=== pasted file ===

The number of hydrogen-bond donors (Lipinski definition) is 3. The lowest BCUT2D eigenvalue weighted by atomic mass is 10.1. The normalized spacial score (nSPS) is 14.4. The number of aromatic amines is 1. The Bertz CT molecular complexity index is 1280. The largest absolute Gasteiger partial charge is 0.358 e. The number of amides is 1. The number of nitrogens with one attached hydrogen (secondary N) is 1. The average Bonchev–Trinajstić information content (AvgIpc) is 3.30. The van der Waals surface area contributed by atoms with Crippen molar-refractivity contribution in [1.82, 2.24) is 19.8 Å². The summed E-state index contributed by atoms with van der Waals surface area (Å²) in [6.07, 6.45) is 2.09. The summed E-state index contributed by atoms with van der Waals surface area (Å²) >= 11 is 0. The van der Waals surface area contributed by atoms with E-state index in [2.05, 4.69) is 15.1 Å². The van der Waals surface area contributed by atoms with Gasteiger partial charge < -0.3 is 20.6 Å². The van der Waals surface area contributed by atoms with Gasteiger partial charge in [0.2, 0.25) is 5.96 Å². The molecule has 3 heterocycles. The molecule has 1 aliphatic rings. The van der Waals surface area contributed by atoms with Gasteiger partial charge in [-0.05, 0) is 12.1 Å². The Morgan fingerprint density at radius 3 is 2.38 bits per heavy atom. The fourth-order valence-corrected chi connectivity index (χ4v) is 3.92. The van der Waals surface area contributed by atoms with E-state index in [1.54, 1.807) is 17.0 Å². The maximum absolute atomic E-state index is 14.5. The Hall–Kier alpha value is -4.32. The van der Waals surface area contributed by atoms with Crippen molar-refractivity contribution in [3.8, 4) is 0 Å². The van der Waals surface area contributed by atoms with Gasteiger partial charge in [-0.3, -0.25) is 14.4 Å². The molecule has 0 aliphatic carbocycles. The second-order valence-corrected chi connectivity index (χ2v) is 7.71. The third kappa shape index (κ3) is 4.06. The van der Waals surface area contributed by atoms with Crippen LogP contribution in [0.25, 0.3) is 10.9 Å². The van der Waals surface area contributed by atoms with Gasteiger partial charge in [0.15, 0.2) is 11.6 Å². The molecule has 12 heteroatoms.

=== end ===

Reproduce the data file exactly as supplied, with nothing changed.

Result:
The number of hydrogen-bond donors (Lipinski definition) is 3. The lowest BCUT2D eigenvalue weighted by atomic mass is 10.1. The normalized spacial score (nSPS) is 14.4. The number of aromatic amines is 1. The Bertz CT molecular complexity index is 1280. The largest absolute Gasteiger partial charge is 0.358 e. The number of amides is 1. The number of nitrogens with one attached hydrogen (secondary N) is 1. The average Bonchev–Trinajstić information content (AvgIpc) is 3.30. The van der Waals surface area contributed by atoms with Crippen molar-refractivity contribution in [1.82, 2.24) is 19.8 Å². The summed E-state index contributed by atoms with van der Waals surface area (Å²) in [6.07, 6.45) is 2.09. The summed E-state index contributed by atoms with van der Waals surface area (Å²) >= 11 is 0. The van der Waals surface area contributed by atoms with E-state index in [2.05, 4.69) is 15.1 Å². The van der Waals surface area contributed by atoms with Gasteiger partial charge < -0.3 is 20.6 Å². The van der Waals surface area contributed by atoms with Gasteiger partial charge in [0.2, 0.25) is 5.96 Å². The molecule has 3 heterocycles. The molecule has 1 aliphatic rings. The van der Waals surface area contributed by atoms with Gasteiger partial charge in [-0.05, 0) is 12.1 Å². The Morgan fingerprint density at radius 3 is 2.38 bits per heavy atom. The fourth-order valence-corrected chi connectivity index (χ4v) is 3.92. The van der Waals surface area contributed by atoms with E-state index in [1.54, 1.807) is 17.0 Å². The maximum absolute atomic E-state index is 14.5. The Hall–Kier alpha value is -4.32. The van der Waals surface area contributed by atoms with Crippen molar-refractivity contribution in [3.8, 4) is 0 Å². The van der Waals surface area contributed by atoms with Gasteiger partial charge in [-0.3, -0.25) is 14.4 Å². The molecule has 0 aliphatic carbocycles. The second-order valence-corrected chi connectivity index (χ2v) is 7.71. The third kappa shape index (κ3) is 4.06. The van der Waals surface area contributed by atoms with Crippen LogP contribution in [0.25, 0.3) is 10.9 Å². The van der Waals surface area contributed by atoms with Gasteiger partial charge in [0.15, 0.2) is 11.6 Å². The molecule has 12 heteroatoms.